BENGALURU: On July 17, another royal scion Yaduveer Krishnadatta Chamaraja Wadiyar will be initiated as a Mason or a Freemason. Before him, his uncle Srikantadatta Narasimharaja Wadiyar Bahadur and his grandfather Jayachamarajendra Wadiyar were also Masons.This is shared by Anurag Sahae, the Assistant Regional Grand Master of India, over a chat at his fellow Mason’s advertising agency. If you go by movies and popular myths, such a revelation would have been followed by the murders of the Mason and the listener; instead we are served tea.
Freemasons or Masons, a guild of masons that formed in the early 11 C in England and Scotland, are believed to be fanatically secretive. But, over the years, the powers-that-be have decided to make a more conscious effort to be more transparent with the general public. Sahae, who has been given charge of the Masonry in Bengaluru region which includes Mysuru, Mandya, Tumakuru and KGF, says, “I can tell you where the lodges are, who are the Masons in the city, who the Grand Master is... it is Haracharan Singh Ranaut and the Regional Grand Master for the south is Abraham Markos, but I cannot tell you the rituals.”
The rituals followed by the Masons have spawned memes and conspiracy theories.
Internet sites are dedicated to revealing the secret handshakes, the initiation ceremony involving a hangman’s noose and a rolled up trouser leg and pass codes. But Sahae or any of the Masons won’t confirm it. “It was put in place to keep imposters out,” he says. Powerful people like the rulers of England, Scotland and Ireland were believed to have been Masons, and secrets were shared at their meetings.
But this secrecy also kept the good men out, from fear. “For the longest time, my wife thought there is something wrong with me... but we are not a secret organisation like the Klu Klux Klan,” says Sahae, of the collective which started as a guild 300 years ago. There are many conflicting and dovetailing histories of the Masons. There is one that says that they started as a guild of travelling stone masons at the turn of the 10C, who built great cathedrals and temples after the Normal Invasion of England. The developed a series rituals were to keep the imposters away from the guild, which came to be a collective of the most powerful in England, Scotland and Ireland.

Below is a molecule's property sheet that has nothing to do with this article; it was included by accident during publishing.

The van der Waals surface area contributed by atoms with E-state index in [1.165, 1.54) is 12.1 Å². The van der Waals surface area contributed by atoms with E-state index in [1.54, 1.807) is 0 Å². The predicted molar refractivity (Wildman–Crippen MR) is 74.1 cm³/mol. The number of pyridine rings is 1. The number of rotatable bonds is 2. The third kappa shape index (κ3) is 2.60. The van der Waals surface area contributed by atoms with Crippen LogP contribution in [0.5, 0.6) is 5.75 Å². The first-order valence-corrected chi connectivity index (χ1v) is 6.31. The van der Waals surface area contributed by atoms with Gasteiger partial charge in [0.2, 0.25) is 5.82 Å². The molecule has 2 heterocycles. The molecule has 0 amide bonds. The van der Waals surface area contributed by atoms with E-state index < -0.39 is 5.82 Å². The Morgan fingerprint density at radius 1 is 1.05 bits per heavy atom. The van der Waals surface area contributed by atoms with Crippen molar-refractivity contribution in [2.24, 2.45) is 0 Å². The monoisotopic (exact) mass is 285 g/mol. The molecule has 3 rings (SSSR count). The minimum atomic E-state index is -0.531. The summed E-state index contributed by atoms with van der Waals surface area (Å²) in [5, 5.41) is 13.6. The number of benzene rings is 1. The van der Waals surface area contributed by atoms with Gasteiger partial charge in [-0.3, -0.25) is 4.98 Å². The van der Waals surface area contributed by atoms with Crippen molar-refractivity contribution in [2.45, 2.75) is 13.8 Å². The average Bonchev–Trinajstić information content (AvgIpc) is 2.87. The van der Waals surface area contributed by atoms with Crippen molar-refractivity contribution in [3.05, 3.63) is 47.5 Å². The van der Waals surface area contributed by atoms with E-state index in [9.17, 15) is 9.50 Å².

You have to be atleast 21 years to be a Mason. “Younger people, as young as 18 years, have been approaching us to be initiated into the order... they read about us on the Internet,” says Sahae. “But men have to be mature to be a Mason. A Mason has to be a believer of God, has to come out of his own free will and has to be a good man.” Man being the operative word because women cannot be Masons.
There are few women’s only Lodges in the US now. Lodges, by the way, are where the Masons meet for their regular meetings.
The Lodge Sahae frequents meets every third Thursday and have been meeting so for the past 110 years.
“There are 24 lodges in the Bengaluru region,” says Sahae, adding there are 800 to 900 Masons in the city. Yaduveer’s initiation will be at Sri Jayachamaraja 308 GLI in Mysuru, opposite the Mysuru Palace.
Sahae’s parent lodge, or where he was initiated, is the one that stands on Primrose Road. This also houses an elaborate Temple.
Inside the Sacred Temple
The Temple inside the Lodge on Primrose Road is a long room with a chequerboard-design floor. Inside is a circular arrangement of chairs, some of which date back to a hundred years. “Bengaluru masonry is older than a hundred years,” says Sahae. The entrance of the temple is flanked by two elaborately carved pillars, like the ones King Solomon’s Temple are believed to have had. At the far end of the room is the altar at which the Worshipful Master sits on a high chair.
“The Worshipful Master is elected once every year by the Masons, as are the two Wardens, two Deacons and a Tyler under him,” says Sahae. The appointed Tyler sits with a drawn sword outside the Temple when the meeting is in session. Inside the Temple, the Senior Warden sits facing the Worshipful Master and Junior Warden sits to the Master’s left. To the Master’s right sits the Treasurer. Each of the chairs and staff (held by the Master of the Ceremony) have a symbol carved into them. The symbol resembles a diamond and is made up of two masonry tools -- the compass and the square -- crossing each other.